I was a very lucky child. I lived with my granny all through my childhood. She had her own granny flat with a separate entrance but an interconnecting door from our dining room – and later, after the obligatory 1980s extension – from the conservatory. But that door was always open… well, almost always. We were not allowed to disturb her when Alistair Cook’s Letter From America was on the radio… nor were we allowed to interrupt her weekly Scrabble match with my grandma, who lived round the corner.
I’d run in there when I was cheerful and wanted someone to chatter to, when I was bored and needed entertainment and when I was angry or upset and needed someone who would smile and give me a hug. As well as the frequent impromptu visits, from the time I started school aged 5, I would have a daily designated 30-minute ‘turn’ with Granny. This time was sacred. She would be completely available to me and nobody else was permitted entry during this time.
Granny having a wonderful time on her 96th birthday
Grandma & Granny (r)
Sometimes we’d talk or paint, but most of the time we’d play games. She taught me clapping games, card games, pen and paper games, dice games, word games and board games. I would often play games with the rest of the family, usually at the weekend, but I played daily games with my granny. I was a fractious child. I didn’t sleep well. I was constantly tired and very moody. But Granny, and the games, were a haven to escape to. She was a wonderful distraction and a soothing balm. I still play most of the games she taught me today.
I wanted to create a list of all the games I can remember. (I may add to the list!) Please note, these are the names we called them, rather than their official names in some cases. Here goes:
Pen and paper games
Crosswords: Fill in a 5×5 grid with letters making as many words as you can.
Consequences: Write part of a story, fold the paper down, pass it to the next person to continue. [BOY] met [GIRL] at [PLACE]… etc (very gender-conforming!)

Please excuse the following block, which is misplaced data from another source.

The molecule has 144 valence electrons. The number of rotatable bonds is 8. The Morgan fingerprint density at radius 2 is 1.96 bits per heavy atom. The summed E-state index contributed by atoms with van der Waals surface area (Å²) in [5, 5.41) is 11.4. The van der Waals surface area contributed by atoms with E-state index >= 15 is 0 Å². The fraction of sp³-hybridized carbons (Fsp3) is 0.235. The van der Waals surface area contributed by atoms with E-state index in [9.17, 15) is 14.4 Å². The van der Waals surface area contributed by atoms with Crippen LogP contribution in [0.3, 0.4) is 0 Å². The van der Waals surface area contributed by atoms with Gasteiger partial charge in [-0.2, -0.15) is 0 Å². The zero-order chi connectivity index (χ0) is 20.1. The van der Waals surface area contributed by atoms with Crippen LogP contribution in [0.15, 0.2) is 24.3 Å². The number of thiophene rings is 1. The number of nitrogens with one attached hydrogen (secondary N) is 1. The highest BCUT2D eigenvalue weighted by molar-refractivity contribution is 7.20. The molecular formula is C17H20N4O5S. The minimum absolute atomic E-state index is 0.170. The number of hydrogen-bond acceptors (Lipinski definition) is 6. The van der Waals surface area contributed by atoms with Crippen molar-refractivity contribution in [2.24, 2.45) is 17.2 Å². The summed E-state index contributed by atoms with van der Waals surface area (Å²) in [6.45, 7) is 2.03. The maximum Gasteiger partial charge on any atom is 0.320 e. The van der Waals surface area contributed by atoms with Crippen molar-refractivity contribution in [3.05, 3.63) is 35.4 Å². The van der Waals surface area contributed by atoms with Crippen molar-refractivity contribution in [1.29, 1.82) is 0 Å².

Picture consequences: As above, with parts of the body. [HEAD] neck leads to [TORSO] …etc.
Town and Country: Pick 8 categories and a random letter. Write down an answer in each category of that letter.
Boxes: Draw a grid of dots. Players alternate to draw lines connecting dots aiming to create the most boxes.
Hangman: Choose a word which the other player guesses by asking about specific letters.
Granny circa 1985 (aged 83)
Spoken word games
Alphabet: Take turns naming an item from a category in every letter in the alphabet.
Last letter first: Say a word from a category. The other player says a word from the same category starting with the last letter of your word… etc.
I went to the shop and I bought: Add items to the shopping list, each time recalling all other items on the list.
Don’t finish the word: Each player adds a letter to a growing word. If you end the word or if you can’t name a word when challenged, you lose.
Multi-player card games
Beggar your neighbour: Two players flip cards alternately until a court card is played which forces the other player to play several until you win cards. Player with the whole pack wins.
Go Boom: Try to get rid of your hand by playing cards of the same rank or suit. Don’t forget to shout ‘Go Boom’, when you’ve one card left.
Knockout Whist: Trick-taking game where players with no tricks are eliminated.
Clock patience: A game of luck with 13 piles in the face of a clock.
Demon: Build cards on foundations from the rank you flip over for the first foundation.
Next door or over two: Flip cards and place them on cards of the same rank or suit that are next door or over two. Aim to get to one pile.
Spaces: Place all 52 cards out on the table in 4 rows of 13. Aim to move the cards so cards of each suit are in one row in ascending rank order.
Solitaire: Jump marbles over others to capture them. Try to get just one marble remaining.
Board games & other games
Lotto: Bingo, basically.
Tiddlywinks: Get counters into an area (the counter pot lid in our case) using other counters to make them jump.
Tell me: Flip a card showing a category, spin the spinner to get a letter. Name an item from that category starting with the letter.
Kim’s game: Put items on a tray and memorise them. Remove one item and other players work out what the removed item is. (Not great with two!)
Granny died in 2005 when she was 103. She got to meet two of her great-grandchildren. Here she is with Alfie (now 18) when he was a newborn. I’m so glad they got to meet each other. They would have been friends.
What games did you learn when you were a child and have you passed them on? Comment with your favourite below.